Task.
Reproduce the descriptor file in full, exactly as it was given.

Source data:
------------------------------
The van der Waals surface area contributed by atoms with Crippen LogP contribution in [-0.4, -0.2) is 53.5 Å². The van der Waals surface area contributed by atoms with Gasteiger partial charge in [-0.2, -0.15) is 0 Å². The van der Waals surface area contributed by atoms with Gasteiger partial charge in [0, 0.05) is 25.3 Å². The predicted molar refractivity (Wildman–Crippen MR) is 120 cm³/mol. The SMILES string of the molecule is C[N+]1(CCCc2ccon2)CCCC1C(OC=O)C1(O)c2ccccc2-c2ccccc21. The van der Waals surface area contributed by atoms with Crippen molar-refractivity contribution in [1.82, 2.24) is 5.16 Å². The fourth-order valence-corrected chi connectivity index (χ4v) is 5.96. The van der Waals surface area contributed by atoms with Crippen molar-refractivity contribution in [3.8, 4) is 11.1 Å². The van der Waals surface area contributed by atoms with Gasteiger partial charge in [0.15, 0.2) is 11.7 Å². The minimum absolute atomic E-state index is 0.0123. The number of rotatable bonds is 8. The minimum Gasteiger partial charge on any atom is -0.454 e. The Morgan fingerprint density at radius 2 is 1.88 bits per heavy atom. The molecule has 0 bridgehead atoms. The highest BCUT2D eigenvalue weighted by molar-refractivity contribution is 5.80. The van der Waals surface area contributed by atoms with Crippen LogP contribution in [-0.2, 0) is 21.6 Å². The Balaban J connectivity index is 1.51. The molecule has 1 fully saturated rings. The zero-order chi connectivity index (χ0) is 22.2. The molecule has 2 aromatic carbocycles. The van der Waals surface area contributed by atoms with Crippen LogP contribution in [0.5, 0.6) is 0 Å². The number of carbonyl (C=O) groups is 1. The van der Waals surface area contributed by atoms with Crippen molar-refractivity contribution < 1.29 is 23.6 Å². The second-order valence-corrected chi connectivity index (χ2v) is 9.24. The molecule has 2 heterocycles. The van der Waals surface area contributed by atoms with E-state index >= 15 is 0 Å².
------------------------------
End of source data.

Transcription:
The van der Waals surface area contributed by atoms with Crippen LogP contribution in [-0.4, -0.2) is 53.5 Å². The van der Waals surface area contributed by atoms with Gasteiger partial charge in [-0.2, -0.15) is 0 Å². The van der Waals surface area contributed by atoms with Gasteiger partial charge in [0, 0.05) is 25.3 Å². The predicted molar refractivity (Wildman–Crippen MR) is 120 cm³/mol. The SMILES string of the molecule is C[N+]1(CCCc2ccon2)CCCC1C(OC=O)C1(O)c2ccccc2-c2ccccc21. The van der Waals surface area contributed by atoms with Crippen molar-refractivity contribution in [1.82, 2.24) is 5.16 Å². The fourth-order valence-corrected chi connectivity index (χ4v) is 5.96. The van der Waals surface area contributed by atoms with Crippen molar-refractivity contribution in [3.8, 4) is 11.1 Å². The van der Waals surface area contributed by atoms with Gasteiger partial charge in [0.15, 0.2) is 11.7 Å². The minimum absolute atomic E-state index is 0.0123. The number of rotatable bonds is 8. The minimum Gasteiger partial charge on any atom is -0.454 e. The Morgan fingerprint density at radius 2 is 1.88 bits per heavy atom. The molecule has 0 bridgehead atoms. The highest BCUT2D eigenvalue weighted by molar-refractivity contribution is 5.80. The van der Waals surface area contributed by atoms with Crippen LogP contribution in [-0.2, 0) is 21.6 Å². The Balaban J connectivity index is 1.51. The molecule has 1 fully saturated rings. The zero-order chi connectivity index (χ0) is 22.2. The molecule has 2 aromatic carbocycles. The van der Waals surface area contributed by atoms with Crippen LogP contribution in [0.5, 0.6) is 0 Å². The number of carbonyl (C=O) groups is 1. The van der Waals surface area contributed by atoms with Crippen molar-refractivity contribution < 1.29 is 23.6 Å². The second-order valence-corrected chi connectivity index (χ2v) is 9.24. The molecule has 2 heterocycles. The van der Waals surface area contributed by atoms with E-state index >= 15 is 0 Å².